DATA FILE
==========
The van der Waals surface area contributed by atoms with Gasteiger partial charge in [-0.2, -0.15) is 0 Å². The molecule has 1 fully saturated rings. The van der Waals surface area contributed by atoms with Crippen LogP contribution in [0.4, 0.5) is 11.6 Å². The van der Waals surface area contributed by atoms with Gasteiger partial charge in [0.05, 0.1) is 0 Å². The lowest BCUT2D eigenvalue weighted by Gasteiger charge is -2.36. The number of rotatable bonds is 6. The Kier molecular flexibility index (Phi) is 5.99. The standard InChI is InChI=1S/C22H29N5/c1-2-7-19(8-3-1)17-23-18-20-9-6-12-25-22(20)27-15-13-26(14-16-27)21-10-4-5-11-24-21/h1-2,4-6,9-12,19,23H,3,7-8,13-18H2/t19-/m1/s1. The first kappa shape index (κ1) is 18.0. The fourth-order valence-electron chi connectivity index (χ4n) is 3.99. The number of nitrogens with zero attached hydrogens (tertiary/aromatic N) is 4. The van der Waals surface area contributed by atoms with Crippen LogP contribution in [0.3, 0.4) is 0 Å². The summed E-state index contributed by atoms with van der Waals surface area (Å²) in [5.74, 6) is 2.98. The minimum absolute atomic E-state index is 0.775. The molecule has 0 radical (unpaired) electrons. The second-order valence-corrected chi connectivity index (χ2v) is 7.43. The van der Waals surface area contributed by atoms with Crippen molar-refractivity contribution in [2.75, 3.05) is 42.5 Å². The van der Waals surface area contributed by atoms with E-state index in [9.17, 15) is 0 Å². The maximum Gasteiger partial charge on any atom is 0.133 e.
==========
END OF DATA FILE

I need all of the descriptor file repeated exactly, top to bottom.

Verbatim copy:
The van der Waals surface area contributed by atoms with Gasteiger partial charge in [-0.2, -0.15) is 0 Å². The molecule has 1 fully saturated rings. The van der Waals surface area contributed by atoms with Crippen LogP contribution in [0.4, 0.5) is 11.6 Å². The van der Waals surface area contributed by atoms with Gasteiger partial charge in [0.05, 0.1) is 0 Å². The lowest BCUT2D eigenvalue weighted by Gasteiger charge is -2.36. The number of rotatable bonds is 6. The Kier molecular flexibility index (Phi) is 5.99. The standard InChI is InChI=1S/C22H29N5/c1-2-7-19(8-3-1)17-23-18-20-9-6-12-25-22(20)27-15-13-26(14-16-27)21-10-4-5-11-24-21/h1-2,4-6,9-12,19,23H,3,7-8,13-18H2/t19-/m1/s1. The first kappa shape index (κ1) is 18.0. The fourth-order valence-electron chi connectivity index (χ4n) is 3.99. The number of nitrogens with zero attached hydrogens (tertiary/aromatic N) is 4. The van der Waals surface area contributed by atoms with Crippen LogP contribution in [0.3, 0.4) is 0 Å². The summed E-state index contributed by atoms with van der Waals surface area (Å²) in [5.74, 6) is 2.98. The minimum absolute atomic E-state index is 0.775. The molecule has 0 radical (unpaired) electrons. The second-order valence-corrected chi connectivity index (χ2v) is 7.43. The van der Waals surface area contributed by atoms with Crippen molar-refractivity contribution in [2.75, 3.05) is 42.5 Å². The van der Waals surface area contributed by atoms with E-state index in [9.17, 15) is 0 Å². The maximum Gasteiger partial charge on any atom is 0.133 e.